Greece is earning fewer revenues from gasoline taxes than it did in 2009, before the crisis struck and taxes were hiked, customs officials revealed on Thursday. Speaking at a conference in Thessaloniki, the head of the Federation of Customs Officials, Dimitris Tribonias, said that Greeks have been using their vehicles less as a result of the crisis and the subsequent drop in purchase of gasoline has hit tax revenues. “In terms of revenues, the Greek state finds itself where it was before it hiked the special consumption tax on fuel,” he told the audience. The tax, introduced in February 2010, increased the price of gasoline by 0.12 euros a liter and diesel by 0.05 euros a liter. At the time, the government was hoping that it would bring in an extra 934 million euros per year for state coffers. The tax hike made gasoline in Greece one of the most expensive in Europe. “When compared with 2010, the fall in gasoline consumption is greater than 30 percent,” said Tribonias. “There has been a similar fall in demand for heating fuel.”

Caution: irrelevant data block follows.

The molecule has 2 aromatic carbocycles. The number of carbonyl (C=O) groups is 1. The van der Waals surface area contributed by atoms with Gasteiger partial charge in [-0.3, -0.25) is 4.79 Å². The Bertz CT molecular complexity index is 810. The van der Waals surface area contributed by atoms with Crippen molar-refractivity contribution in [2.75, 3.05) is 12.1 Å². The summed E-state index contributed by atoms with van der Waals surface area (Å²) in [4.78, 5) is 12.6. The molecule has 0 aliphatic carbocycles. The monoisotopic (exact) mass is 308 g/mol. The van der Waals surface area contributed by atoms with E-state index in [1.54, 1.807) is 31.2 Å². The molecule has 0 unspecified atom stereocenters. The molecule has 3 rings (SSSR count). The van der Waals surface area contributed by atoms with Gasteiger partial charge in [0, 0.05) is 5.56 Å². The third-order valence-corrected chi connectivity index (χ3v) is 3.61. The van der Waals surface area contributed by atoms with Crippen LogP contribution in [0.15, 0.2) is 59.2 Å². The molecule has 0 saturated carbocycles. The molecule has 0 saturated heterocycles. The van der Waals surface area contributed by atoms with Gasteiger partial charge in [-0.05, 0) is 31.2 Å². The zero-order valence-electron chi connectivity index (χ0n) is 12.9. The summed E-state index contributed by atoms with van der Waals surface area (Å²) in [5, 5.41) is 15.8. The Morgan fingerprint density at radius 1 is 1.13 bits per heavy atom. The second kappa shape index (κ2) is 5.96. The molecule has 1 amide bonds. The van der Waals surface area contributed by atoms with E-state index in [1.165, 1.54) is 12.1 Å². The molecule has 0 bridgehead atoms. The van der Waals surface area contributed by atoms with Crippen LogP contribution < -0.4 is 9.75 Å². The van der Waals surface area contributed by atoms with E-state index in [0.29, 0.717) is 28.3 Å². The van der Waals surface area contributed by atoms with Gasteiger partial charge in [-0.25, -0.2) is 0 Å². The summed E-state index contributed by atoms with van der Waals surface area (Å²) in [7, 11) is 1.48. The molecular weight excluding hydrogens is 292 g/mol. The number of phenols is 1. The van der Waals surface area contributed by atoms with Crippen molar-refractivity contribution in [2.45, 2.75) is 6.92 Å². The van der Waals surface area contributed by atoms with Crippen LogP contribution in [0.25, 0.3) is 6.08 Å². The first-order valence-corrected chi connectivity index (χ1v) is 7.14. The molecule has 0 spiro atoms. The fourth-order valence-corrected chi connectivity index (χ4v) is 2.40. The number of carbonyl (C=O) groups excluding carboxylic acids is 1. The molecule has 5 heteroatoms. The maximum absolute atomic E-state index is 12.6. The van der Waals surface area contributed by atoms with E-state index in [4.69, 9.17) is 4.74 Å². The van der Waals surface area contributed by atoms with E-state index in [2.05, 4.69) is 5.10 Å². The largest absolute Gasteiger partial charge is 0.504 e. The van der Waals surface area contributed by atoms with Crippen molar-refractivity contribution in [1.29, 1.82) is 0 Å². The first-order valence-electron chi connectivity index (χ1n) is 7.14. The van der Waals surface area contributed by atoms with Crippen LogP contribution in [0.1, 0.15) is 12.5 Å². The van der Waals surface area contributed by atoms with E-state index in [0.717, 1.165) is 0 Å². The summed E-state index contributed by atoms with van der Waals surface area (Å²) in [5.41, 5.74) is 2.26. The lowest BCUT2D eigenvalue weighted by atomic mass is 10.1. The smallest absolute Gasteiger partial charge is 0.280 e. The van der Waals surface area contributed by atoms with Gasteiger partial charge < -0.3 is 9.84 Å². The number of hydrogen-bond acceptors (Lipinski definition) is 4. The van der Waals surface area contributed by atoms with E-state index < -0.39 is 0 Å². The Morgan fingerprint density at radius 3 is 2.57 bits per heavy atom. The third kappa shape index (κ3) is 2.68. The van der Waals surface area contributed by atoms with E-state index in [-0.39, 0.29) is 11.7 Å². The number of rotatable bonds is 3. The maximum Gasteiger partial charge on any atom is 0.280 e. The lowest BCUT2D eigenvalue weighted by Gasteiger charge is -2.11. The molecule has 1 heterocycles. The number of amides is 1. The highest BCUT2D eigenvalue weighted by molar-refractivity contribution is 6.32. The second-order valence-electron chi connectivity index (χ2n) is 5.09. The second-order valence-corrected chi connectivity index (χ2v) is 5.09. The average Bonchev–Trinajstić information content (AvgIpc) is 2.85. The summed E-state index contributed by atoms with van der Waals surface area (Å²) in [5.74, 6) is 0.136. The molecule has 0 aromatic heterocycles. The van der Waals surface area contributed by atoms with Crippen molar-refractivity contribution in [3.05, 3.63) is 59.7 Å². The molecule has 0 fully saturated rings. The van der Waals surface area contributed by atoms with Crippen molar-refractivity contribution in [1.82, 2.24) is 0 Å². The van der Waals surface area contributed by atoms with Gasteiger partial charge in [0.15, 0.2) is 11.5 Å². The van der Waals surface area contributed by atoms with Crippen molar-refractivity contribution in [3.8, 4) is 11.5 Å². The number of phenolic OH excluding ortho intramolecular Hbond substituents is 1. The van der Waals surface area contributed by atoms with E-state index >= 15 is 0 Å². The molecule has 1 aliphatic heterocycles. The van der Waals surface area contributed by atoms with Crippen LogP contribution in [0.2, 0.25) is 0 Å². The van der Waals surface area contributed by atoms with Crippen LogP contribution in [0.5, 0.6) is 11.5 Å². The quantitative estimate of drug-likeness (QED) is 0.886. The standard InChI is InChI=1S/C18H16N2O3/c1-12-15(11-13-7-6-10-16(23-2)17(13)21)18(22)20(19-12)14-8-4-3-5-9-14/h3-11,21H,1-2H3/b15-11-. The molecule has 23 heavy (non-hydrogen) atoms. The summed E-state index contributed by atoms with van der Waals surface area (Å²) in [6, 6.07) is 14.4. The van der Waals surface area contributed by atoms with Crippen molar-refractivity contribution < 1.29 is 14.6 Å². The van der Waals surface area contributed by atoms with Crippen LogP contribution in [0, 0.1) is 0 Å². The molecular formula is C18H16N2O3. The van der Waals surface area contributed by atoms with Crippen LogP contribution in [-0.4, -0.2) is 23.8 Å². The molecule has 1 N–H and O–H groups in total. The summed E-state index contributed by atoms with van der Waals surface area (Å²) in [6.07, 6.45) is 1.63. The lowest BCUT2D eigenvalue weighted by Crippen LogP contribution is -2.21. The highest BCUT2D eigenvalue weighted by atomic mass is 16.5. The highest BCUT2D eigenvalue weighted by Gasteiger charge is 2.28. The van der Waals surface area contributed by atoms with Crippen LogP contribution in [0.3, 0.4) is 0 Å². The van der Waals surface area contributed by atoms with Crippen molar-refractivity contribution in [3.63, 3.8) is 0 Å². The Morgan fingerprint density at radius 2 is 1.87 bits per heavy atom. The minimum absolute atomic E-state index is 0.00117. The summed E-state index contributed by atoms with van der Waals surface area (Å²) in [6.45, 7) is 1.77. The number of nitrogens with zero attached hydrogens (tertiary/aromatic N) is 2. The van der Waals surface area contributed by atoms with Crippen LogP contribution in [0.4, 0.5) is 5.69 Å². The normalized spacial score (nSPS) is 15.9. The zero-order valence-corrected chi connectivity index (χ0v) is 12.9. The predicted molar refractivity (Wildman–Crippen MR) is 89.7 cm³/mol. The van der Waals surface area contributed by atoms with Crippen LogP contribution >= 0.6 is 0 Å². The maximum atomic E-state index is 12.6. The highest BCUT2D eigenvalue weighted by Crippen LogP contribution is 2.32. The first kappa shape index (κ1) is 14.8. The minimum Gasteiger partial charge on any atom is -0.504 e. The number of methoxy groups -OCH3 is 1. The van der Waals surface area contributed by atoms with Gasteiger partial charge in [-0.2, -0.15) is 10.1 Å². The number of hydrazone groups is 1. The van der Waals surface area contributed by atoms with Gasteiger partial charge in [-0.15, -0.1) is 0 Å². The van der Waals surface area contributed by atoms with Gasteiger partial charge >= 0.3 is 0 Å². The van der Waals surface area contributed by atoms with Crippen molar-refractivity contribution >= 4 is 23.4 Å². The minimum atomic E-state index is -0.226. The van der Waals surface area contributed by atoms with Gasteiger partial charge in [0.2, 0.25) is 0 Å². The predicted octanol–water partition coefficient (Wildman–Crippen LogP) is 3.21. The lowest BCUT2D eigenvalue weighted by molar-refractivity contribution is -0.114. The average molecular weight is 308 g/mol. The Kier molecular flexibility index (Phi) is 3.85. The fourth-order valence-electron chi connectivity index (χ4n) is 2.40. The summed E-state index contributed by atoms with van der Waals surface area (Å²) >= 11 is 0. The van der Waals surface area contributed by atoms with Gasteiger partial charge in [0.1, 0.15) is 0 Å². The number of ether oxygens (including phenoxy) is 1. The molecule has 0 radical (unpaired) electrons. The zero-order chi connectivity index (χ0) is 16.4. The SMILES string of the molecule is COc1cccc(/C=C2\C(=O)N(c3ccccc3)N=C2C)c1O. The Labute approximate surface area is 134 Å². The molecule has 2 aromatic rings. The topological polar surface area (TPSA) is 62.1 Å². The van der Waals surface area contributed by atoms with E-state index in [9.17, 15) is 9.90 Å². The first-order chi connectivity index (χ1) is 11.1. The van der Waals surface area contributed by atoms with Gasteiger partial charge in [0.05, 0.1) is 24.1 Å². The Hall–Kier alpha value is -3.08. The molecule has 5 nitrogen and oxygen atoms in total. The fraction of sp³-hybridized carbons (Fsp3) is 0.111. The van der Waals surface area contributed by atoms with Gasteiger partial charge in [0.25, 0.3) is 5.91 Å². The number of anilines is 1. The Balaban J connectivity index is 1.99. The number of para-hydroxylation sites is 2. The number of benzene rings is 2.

He added that revenues from the special tax on gasoline had reached 100.9 million euros last year but in the first six months of this year did not surpass 25 million euros and may come in even lower for the second half of 2012. Tribonias said that the revenues from the levy on gasoline in 2004 had been 907.8 million euros, despite the tax being lower then. The conference heard that as a result of the drop in fuel purchases, about 2,200 of a total 8,500 gas stations around Greece have closed. There are fears that another 2,000 may shut down soon as they are no longer breaking even.